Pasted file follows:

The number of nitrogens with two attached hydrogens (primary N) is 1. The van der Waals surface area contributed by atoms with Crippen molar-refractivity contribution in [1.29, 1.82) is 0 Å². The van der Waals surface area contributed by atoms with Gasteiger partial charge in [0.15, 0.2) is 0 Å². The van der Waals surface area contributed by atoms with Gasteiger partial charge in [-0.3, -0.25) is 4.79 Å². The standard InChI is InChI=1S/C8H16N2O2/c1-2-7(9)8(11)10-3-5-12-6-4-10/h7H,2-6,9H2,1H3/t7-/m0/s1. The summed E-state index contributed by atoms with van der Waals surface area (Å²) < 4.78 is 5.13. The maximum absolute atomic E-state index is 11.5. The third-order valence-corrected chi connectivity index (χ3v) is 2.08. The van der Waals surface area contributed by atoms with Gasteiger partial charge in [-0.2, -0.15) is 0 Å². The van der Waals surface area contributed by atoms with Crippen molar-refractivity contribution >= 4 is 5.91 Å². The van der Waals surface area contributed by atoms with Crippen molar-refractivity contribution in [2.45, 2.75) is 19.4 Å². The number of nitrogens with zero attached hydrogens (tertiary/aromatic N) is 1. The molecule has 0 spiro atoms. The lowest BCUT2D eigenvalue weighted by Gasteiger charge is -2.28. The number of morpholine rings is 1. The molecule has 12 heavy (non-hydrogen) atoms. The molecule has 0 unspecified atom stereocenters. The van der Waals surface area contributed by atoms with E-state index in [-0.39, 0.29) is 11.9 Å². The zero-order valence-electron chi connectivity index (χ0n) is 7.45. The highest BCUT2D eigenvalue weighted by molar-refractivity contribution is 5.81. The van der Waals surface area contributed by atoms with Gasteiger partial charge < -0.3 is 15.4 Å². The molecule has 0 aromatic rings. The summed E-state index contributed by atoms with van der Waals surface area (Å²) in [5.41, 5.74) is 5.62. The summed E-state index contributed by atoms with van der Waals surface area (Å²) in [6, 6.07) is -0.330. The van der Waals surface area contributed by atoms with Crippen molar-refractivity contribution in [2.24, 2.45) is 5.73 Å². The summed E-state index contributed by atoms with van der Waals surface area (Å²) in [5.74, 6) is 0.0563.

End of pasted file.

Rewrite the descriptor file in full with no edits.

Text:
The number of nitrogens with two attached hydrogens (primary N) is 1. The van der Waals surface area contributed by atoms with Crippen molar-refractivity contribution in [1.29, 1.82) is 0 Å². The van der Waals surface area contributed by atoms with Gasteiger partial charge in [0.15, 0.2) is 0 Å². The van der Waals surface area contributed by atoms with Gasteiger partial charge in [-0.3, -0.25) is 4.79 Å². The standard InChI is InChI=1S/C8H16N2O2/c1-2-7(9)8(11)10-3-5-12-6-4-10/h7H,2-6,9H2,1H3/t7-/m0/s1. The summed E-state index contributed by atoms with van der Waals surface area (Å²) < 4.78 is 5.13. The maximum absolute atomic E-state index is 11.5. The third-order valence-corrected chi connectivity index (χ3v) is 2.08. The van der Waals surface area contributed by atoms with Gasteiger partial charge in [-0.2, -0.15) is 0 Å². The van der Waals surface area contributed by atoms with Crippen molar-refractivity contribution >= 4 is 5.91 Å². The van der Waals surface area contributed by atoms with Crippen molar-refractivity contribution in [2.45, 2.75) is 19.4 Å². The number of nitrogens with zero attached hydrogens (tertiary/aromatic N) is 1. The molecule has 0 spiro atoms. The lowest BCUT2D eigenvalue weighted by Gasteiger charge is -2.28. The number of morpholine rings is 1. The molecule has 12 heavy (non-hydrogen) atoms. The molecule has 0 unspecified atom stereocenters. The van der Waals surface area contributed by atoms with E-state index in [-0.39, 0.29) is 11.9 Å². The zero-order valence-electron chi connectivity index (χ0n) is 7.45. The highest BCUT2D eigenvalue weighted by molar-refractivity contribution is 5.81. The van der Waals surface area contributed by atoms with Gasteiger partial charge < -0.3 is 15.4 Å². The molecule has 0 aromatic rings. The summed E-state index contributed by atoms with van der Waals surface area (Å²) in [5.41, 5.74) is 5.62. The summed E-state index contributed by atoms with van der Waals surface area (Å²) in [6, 6.07) is -0.330. The van der Waals surface area contributed by atoms with Crippen molar-refractivity contribution in [2.24, 2.45) is 5.73 Å². The summed E-state index contributed by atoms with van der Waals surface area (Å²) in [5.74, 6) is 0.0563.